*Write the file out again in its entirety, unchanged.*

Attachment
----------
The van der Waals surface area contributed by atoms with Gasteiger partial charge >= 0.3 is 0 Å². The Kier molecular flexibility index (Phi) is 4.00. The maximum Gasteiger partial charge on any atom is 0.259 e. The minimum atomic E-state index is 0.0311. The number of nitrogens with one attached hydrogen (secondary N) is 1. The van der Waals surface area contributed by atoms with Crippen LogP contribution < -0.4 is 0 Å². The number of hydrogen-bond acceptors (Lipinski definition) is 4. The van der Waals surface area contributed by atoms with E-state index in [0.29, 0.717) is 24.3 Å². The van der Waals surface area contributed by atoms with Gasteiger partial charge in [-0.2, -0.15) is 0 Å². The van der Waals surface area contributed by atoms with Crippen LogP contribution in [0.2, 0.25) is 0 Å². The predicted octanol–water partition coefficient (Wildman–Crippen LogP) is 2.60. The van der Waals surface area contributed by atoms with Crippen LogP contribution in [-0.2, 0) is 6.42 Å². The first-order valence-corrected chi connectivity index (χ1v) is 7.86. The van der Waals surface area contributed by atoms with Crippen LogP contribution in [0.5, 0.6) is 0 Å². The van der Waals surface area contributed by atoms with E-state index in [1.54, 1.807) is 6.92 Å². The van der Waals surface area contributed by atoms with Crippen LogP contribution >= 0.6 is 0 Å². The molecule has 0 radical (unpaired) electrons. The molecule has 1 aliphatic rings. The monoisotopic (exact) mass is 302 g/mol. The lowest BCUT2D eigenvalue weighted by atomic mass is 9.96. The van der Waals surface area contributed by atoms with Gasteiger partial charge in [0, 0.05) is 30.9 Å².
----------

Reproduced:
The van der Waals surface area contributed by atoms with Gasteiger partial charge >= 0.3 is 0 Å². The Kier molecular flexibility index (Phi) is 4.00. The maximum Gasteiger partial charge on any atom is 0.259 e. The minimum atomic E-state index is 0.0311. The number of nitrogens with one attached hydrogen (secondary N) is 1. The van der Waals surface area contributed by atoms with Crippen LogP contribution < -0.4 is 0 Å². The number of hydrogen-bond acceptors (Lipinski definition) is 4. The van der Waals surface area contributed by atoms with E-state index in [0.29, 0.717) is 24.3 Å². The van der Waals surface area contributed by atoms with Gasteiger partial charge in [-0.2, -0.15) is 0 Å². The van der Waals surface area contributed by atoms with Crippen LogP contribution in [0.2, 0.25) is 0 Å². The predicted octanol–water partition coefficient (Wildman–Crippen LogP) is 2.60. The van der Waals surface area contributed by atoms with Crippen LogP contribution in [-0.2, 0) is 6.42 Å². The first-order valence-corrected chi connectivity index (χ1v) is 7.86. The van der Waals surface area contributed by atoms with Crippen LogP contribution in [0.5, 0.6) is 0 Å². The van der Waals surface area contributed by atoms with E-state index in [1.54, 1.807) is 6.92 Å². The van der Waals surface area contributed by atoms with Crippen LogP contribution >= 0.6 is 0 Å². The molecule has 0 radical (unpaired) electrons. The molecule has 1 aliphatic rings. The monoisotopic (exact) mass is 302 g/mol. The lowest BCUT2D eigenvalue weighted by atomic mass is 9.96. The van der Waals surface area contributed by atoms with Gasteiger partial charge in [0, 0.05) is 30.9 Å².